Building and installing

Before we make the necessary changes, let us see whether the created web plugin works. First we build the project:

npm install

This will yield, among others, a file named “module.js”. This one and “package.json” make the full plugin.

We will now install this plugin as a standalone web plugin. Create a folder “WebPlugins” in your “DicoogleDir” folder. Afterwards, create a directory “aetitle” in “WebPlugins” and copy the two files above into this folder. The directory tree should look like this:

 ├── Plugins
 |   └── ...
 ├── WebPlugins
 |   └── aetitle
 |       ├── package.json
 |       └── module.js
 ├── storage
 |   └── ...
 ├── ...
 └── dicoogle.jar

Start Dicoogle and enter the web application, into the Management menu. The Services & Plugins sub-menu should now have our plugin.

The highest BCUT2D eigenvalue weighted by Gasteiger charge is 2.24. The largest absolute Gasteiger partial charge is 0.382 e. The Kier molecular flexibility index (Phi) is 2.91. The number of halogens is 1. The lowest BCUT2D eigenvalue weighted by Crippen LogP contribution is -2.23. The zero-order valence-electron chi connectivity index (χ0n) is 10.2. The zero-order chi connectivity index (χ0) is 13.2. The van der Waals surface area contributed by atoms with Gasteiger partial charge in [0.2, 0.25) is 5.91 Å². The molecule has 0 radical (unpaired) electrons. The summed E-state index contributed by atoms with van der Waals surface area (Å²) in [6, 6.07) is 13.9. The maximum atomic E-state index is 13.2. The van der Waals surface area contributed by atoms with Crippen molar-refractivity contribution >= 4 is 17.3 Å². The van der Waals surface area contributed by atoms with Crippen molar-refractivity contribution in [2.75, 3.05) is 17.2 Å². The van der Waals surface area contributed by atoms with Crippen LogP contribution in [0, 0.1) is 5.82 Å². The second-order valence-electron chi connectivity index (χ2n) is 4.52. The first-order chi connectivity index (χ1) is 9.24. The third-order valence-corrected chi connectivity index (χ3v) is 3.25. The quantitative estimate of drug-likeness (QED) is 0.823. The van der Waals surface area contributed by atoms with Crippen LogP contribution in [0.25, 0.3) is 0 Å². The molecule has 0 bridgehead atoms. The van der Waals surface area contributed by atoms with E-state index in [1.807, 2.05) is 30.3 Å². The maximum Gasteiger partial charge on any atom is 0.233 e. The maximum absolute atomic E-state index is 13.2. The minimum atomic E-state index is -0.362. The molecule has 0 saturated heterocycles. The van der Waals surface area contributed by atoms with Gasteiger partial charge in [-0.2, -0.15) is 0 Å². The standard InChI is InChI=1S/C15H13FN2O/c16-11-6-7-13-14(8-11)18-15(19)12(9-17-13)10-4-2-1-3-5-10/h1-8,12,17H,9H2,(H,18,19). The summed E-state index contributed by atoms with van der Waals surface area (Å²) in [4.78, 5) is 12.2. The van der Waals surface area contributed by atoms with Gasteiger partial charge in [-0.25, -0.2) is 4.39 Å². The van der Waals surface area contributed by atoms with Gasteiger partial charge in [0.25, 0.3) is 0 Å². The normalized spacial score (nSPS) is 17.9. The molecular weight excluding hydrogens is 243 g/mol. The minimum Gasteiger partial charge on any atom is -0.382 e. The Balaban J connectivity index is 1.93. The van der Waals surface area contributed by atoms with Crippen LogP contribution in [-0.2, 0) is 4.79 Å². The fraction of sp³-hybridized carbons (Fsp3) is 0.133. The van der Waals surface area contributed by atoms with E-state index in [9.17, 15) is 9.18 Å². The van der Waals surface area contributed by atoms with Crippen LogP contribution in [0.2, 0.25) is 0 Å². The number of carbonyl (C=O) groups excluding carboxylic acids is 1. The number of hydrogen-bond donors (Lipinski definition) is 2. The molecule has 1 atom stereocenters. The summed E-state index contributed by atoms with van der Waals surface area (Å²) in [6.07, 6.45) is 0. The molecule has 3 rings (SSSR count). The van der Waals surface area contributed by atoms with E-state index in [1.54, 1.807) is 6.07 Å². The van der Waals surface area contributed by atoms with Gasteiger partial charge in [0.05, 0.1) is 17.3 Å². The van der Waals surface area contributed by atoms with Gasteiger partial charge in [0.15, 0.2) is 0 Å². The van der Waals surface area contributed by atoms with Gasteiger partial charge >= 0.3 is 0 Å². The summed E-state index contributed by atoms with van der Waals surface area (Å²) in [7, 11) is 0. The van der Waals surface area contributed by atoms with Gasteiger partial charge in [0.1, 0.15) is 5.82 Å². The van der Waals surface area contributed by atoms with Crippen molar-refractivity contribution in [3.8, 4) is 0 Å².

Dicoogle web plugins are currently an experimental feature.

Although these plugins are known to work for a variety of use cases, some of the features may be unstable or have bugs. If the web plugin does not appear, consider logging out of Dicoogle and logging back in. Refreshing the page may also help. Furthermore, it is often worth checking the server log for the list of plugins that were loaded.

Once we know that it works, it’s time to head back to our aetitle project.

Implementing an AE Title configurator

At this point, we now want to implement the intended functionality. The plugin should show a text box to see and modify the server’s AE Title. The main question that arises would be: Where do I implement that? Let’s have a look at the generated source code in “src/index.js” (assuming the Babel project, the TypeScript project would contain the file “src/index.ts” with similar content).

/* global Dicoogle */

export default class MyPlugin {
    constructor() {
        // TODO initialize plugin here
     * @param {DOMElement} parent
     * @param {DOMElement} slot
    render(parent, slot) {
        // TODO mount a new web component here
        const div = document.createElement('div');